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Table Of Contents  CertiGuide to Security+
 9  Chapter 3:  Infrastructure Security (Domain 3.0; 20%)
      9  3.2  Media
           9  3.2.4  Removable Media

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3.2.4.5  Flashcards
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3.3  Security Topologies
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3.2.4.6  Smartcards
(Page 1 of 3)

A smartcard is “a small device, about the size of a credit card, which contains electronic memory and possibly an embedded integrated circuit (IC), which allows them to do a small amount of processing. Smartcards containing an IC (a.k.a. microprocessor) can cost 3-6 times more than non-IC cards, and are sometimes called Integrated Circuit Cards (ICC’s).”317 Much like flash memory, to access the data on a smartcard, you insert the card into a device known as a smart card reader.

Figure 34: Smart Cards combined with Biometrics deliver a high degree of security.
Photo courtesy of the good folks at nexwatch.com © 2002 netwatch.com.

 


[spacer]Smartcards Compared to Flashcards

In contrast to flash memory, smart card storage capacity is very small, generally ranging from 8K to 32K. No, this isn’t much at all! And this is complicated by the fact that if you have a programmable card, the available storage often must hold both your program code and the data you wish to store.


Smartcards can be used for a variety of purposes, including storage of personal data like medical records, newer cell phone configuration information, management of passwords and digital certificate data, electronic “cash” (school dining credits, department store gift cards, etc), access control (the widely used “card key”) and generating network authentication information (using a one-time password instead of a fixed password every time you login).

Smartcard

A smartcard is a small, credit card sized device that contains memory and sometimes an IC that allows the card to do some processing, like encryption or calculation of a password.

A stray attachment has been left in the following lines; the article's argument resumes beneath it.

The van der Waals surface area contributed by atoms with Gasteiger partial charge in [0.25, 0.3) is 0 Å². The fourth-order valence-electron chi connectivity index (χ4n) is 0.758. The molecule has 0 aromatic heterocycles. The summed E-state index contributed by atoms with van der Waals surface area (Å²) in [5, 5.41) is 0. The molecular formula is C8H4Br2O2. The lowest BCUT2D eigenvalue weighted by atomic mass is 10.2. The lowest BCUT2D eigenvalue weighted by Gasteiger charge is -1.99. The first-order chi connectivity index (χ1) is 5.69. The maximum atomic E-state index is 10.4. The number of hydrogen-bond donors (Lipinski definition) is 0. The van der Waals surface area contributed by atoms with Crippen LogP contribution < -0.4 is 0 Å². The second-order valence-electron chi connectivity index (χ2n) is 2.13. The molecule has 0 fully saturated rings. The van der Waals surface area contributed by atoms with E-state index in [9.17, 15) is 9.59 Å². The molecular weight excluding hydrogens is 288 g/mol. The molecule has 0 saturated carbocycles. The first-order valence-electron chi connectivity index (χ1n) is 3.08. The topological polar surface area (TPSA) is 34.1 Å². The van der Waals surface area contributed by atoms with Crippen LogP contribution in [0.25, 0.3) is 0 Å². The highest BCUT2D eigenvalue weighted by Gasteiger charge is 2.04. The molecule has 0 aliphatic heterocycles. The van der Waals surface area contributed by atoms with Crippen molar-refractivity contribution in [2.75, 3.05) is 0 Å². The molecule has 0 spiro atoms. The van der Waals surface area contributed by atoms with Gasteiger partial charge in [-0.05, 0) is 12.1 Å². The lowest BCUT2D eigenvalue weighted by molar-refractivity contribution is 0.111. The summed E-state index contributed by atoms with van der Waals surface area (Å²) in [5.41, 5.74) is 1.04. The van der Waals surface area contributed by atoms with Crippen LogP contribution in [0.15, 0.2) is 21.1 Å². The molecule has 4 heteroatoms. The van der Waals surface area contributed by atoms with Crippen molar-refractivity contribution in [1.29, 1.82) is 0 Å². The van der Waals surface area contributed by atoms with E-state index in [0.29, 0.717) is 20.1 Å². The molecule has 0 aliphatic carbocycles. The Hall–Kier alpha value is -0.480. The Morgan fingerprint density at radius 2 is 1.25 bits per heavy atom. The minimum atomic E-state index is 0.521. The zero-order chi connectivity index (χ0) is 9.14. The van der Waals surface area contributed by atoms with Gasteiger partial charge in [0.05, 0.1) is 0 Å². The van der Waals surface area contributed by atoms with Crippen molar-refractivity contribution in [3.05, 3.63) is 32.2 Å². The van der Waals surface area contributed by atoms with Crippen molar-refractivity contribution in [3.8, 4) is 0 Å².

Smartcards containing an IC (processor) cost more than smartcards containing only memory.

Smartcards are often used for access control (“card keys”) and authentication (generating secure one-time passwords). They can also be used to store “electronic cash” (such as school dining credits) and digital certificate data.


It is estimated that as of the end of 1999, more than 1.5 billion smartcards were in use worldwide. They are managed by smartcard life cycle management software, which is generally obtained from a different source than the smart cards themselves, such as Bellid318 or Litronic319. Because the capabilities of smartcards differ so substantially, you need to look at a variety of areas when evaluating smart cards, including security features, supported applications, storage capacity, and standards supported, data access controls, processor support, programming methods and algorithms supported.

Security features on smartcards, in addition to the embedded memory and possible IC, may include pictures, biometric data storage, bar codes, a magnetic stripe (as in credit cards) and even a very small antenna (for wireless communication that doesn’t require the card surface actually contact the reader).

Additionally, the chip, by virtue of being embedded in the card, is tamper-resistant. Typically each card has its own serial number320.

[spacer]One Smartcard, More Than One Memory Type

An interesting aspect of smartcards is that they may contain more than one type of memory, for security purposes. For example, memory is either read only, or read/write. And within each of these types, are other types: memory which can be accessed without providing credentials (“public”), memory that can be accessed without a PIN but with other access controls (“scratch pad”), memory that can only be accessed with a PIN (“private”), “emergency” memory that can be written to or read from even after the card’s preset expiration date.



 __________________

317. “Smart Card”, http://www.webopedia.com

318. http://www.bellid.com/

319. http://www.sspsolutions.com/solutions/government

320. “Smart Card Basics”, http://www.gemplus.com/basics/index.html

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3.3  Security Topologies
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